Wednesday, December 8, 2021

Pac-12 Postseason Scenario: How Utah Climbs to the Rose Bowl if Oregon Makes CFP

STANFORD — Utah took a giant, emphatic move toward its third Pac-12 South title in four years, undermining Stanford for four quarters on Friday night and rushing eight billion yards in the process.

Thanks to one-on-one victories over division rivals, Utes (6–3/5–1) must win only two of their final three matches for the title to become official.

It seems inevitable that they play both Arizona (0-8/0-5) and Colorado (2-6/1-4), the worst teams in the conference and the two worst in the nation.

So if the fate of Utah’s division is effectively assured, what about its subsequent destination?

What about a rose bowl?

Well, Utes could have made his first trip to Granddaddy the old-fashioned way—by winning the conference championship.

Or they could have gotten there in a postmodern way — by No Winning the conference championship.

Let’s say No. 4 Oregon runs the table, beats Utah in the title game and jumps into the college football playoffs—a combination of events that seem impossible for a variety of reasons but still can’t be discounted.

In that case, the Rose Bowl itself would have a vacancy.

If they take over South and finish as conference runners-up, will the bowling officials automatically select the Utes?

not necessary.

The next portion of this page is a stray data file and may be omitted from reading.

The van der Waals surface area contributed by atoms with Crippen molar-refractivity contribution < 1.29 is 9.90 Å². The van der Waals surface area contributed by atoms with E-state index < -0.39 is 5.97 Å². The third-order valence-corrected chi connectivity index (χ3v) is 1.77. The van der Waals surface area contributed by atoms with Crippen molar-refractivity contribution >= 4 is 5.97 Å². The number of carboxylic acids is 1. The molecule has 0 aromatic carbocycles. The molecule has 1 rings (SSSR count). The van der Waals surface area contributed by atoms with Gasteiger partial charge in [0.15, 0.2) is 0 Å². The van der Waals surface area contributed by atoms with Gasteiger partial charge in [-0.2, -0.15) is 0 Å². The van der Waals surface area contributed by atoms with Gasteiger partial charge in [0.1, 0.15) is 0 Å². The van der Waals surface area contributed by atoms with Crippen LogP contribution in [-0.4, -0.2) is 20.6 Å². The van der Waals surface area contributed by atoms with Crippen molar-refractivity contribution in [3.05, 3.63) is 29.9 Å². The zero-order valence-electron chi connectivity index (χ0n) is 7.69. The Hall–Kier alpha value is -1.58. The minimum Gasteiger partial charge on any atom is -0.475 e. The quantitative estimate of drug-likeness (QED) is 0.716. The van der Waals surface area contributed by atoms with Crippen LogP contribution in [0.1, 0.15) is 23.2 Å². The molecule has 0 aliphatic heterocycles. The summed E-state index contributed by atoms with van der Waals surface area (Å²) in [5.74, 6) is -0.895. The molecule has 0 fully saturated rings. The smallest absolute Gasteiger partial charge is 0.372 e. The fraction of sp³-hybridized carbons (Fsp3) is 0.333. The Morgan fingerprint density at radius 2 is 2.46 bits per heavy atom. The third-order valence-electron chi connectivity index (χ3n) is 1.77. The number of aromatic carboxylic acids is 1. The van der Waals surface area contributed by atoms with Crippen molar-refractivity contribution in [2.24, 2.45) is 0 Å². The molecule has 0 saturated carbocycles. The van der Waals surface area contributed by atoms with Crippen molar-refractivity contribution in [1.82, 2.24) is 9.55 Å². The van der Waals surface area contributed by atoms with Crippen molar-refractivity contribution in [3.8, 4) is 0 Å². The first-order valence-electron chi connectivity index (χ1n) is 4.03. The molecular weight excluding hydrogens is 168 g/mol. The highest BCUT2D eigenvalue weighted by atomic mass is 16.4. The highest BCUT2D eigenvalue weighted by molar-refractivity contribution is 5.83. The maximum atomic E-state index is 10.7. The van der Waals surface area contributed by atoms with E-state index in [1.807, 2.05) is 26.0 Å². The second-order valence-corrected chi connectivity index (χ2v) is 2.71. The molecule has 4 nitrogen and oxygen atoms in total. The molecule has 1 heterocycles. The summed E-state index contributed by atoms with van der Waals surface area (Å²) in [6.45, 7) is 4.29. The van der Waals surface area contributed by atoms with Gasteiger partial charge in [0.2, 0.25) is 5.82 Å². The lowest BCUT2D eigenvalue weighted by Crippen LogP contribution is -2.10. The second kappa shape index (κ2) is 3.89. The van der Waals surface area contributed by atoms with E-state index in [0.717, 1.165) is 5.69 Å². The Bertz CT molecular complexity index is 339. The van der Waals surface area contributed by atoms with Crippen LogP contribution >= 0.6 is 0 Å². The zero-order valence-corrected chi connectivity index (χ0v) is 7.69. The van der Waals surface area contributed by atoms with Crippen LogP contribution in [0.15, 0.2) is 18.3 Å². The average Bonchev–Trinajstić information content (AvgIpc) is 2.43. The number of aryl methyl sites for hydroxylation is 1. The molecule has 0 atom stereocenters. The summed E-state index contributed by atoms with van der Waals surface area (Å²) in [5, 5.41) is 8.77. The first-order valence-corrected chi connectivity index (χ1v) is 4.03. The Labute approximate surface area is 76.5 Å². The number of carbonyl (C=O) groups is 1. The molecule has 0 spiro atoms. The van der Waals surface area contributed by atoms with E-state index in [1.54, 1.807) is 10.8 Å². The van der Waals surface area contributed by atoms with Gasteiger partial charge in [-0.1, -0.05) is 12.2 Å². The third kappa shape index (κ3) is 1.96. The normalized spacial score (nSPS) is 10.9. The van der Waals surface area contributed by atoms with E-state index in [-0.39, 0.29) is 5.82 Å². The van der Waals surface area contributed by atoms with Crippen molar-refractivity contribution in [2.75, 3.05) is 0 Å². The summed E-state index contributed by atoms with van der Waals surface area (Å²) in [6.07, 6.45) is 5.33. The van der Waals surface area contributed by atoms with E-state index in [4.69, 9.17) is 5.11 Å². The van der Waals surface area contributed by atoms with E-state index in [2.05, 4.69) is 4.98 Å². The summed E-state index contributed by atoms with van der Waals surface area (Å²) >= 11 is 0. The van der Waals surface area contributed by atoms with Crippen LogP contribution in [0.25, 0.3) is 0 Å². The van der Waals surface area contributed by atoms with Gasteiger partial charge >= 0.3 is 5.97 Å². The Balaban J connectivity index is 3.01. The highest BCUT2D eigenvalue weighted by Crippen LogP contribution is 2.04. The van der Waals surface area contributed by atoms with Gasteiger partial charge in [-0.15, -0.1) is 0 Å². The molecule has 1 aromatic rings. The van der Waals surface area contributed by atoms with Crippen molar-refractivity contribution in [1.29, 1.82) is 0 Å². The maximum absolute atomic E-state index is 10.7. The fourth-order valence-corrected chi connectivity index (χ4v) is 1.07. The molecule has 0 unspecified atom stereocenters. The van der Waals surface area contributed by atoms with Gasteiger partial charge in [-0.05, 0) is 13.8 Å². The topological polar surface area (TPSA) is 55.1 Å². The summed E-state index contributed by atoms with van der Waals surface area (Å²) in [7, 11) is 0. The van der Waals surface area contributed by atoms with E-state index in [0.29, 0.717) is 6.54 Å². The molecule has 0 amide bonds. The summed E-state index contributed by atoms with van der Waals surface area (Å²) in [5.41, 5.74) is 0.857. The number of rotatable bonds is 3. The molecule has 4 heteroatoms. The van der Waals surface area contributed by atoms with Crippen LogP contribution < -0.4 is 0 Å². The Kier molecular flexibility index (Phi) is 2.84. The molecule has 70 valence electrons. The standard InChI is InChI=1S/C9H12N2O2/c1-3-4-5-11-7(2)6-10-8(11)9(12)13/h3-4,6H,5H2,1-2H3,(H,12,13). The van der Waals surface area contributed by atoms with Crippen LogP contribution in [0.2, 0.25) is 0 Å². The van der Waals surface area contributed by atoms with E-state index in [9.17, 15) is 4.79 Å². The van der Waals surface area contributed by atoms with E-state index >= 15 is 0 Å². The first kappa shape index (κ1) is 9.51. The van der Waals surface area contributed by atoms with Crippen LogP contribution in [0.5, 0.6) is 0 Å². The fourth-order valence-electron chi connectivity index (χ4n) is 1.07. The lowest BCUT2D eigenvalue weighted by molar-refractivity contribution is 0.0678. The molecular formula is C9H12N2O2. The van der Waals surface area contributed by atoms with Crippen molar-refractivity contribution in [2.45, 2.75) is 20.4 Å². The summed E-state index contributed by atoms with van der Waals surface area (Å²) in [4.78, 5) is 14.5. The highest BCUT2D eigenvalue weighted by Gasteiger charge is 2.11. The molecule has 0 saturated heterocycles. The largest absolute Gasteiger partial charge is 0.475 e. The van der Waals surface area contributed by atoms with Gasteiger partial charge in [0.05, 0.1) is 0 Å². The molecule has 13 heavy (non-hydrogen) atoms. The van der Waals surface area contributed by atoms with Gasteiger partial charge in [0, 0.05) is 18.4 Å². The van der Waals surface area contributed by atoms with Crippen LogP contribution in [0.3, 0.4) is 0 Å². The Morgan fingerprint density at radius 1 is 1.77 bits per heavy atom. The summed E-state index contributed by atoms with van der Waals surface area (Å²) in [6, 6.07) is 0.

Several factors will enter the calculation, including the ranking of the second-placed teams in the North and South divisions.

Remember, the Utes already have three losses and, in this scenario, will add two more losses to their total against Oregon. (The Ducks can reach the playoffs only after winning the rest of their games.)

So the Rose Bowl would have a vacancy and five-loss Utah as a substitute.

The following is the Rose Bowl’s standing policy:

“Should a team from the Big Ten or Pac-12 be selected to advance to the college football playoffs, the Tournament of Roses will traditionally choose the next highest CFP-ranked team from that conference.”

If Utes has five defeats, he will not be ranked. But the answer may be the runner-up.

However, according to Scott Jenkins, chairman of the management committee, the Rose Bowl policy includes a caveat:

“If the next highest-ranked team is in a ‘cluster’ of teams, meaning that another team or teams from the same conference are ranked within several places of each other, the Tournament of Roses will represent the team from that cluster. selection that will result in the best possible matchup for the Rose Bowl game.”

That “cluster” may consist of teams closer to each other in the ranking – or a group of unranked teams.

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The selection process will take into account the following factors:

— The last time a team played in a Rose Bowl game

– head-to-head results

– regular season schedule

– total records

– opponents played

– Past playoff or bowl appearances and performances

– Historical matchups

Nation World News Desk
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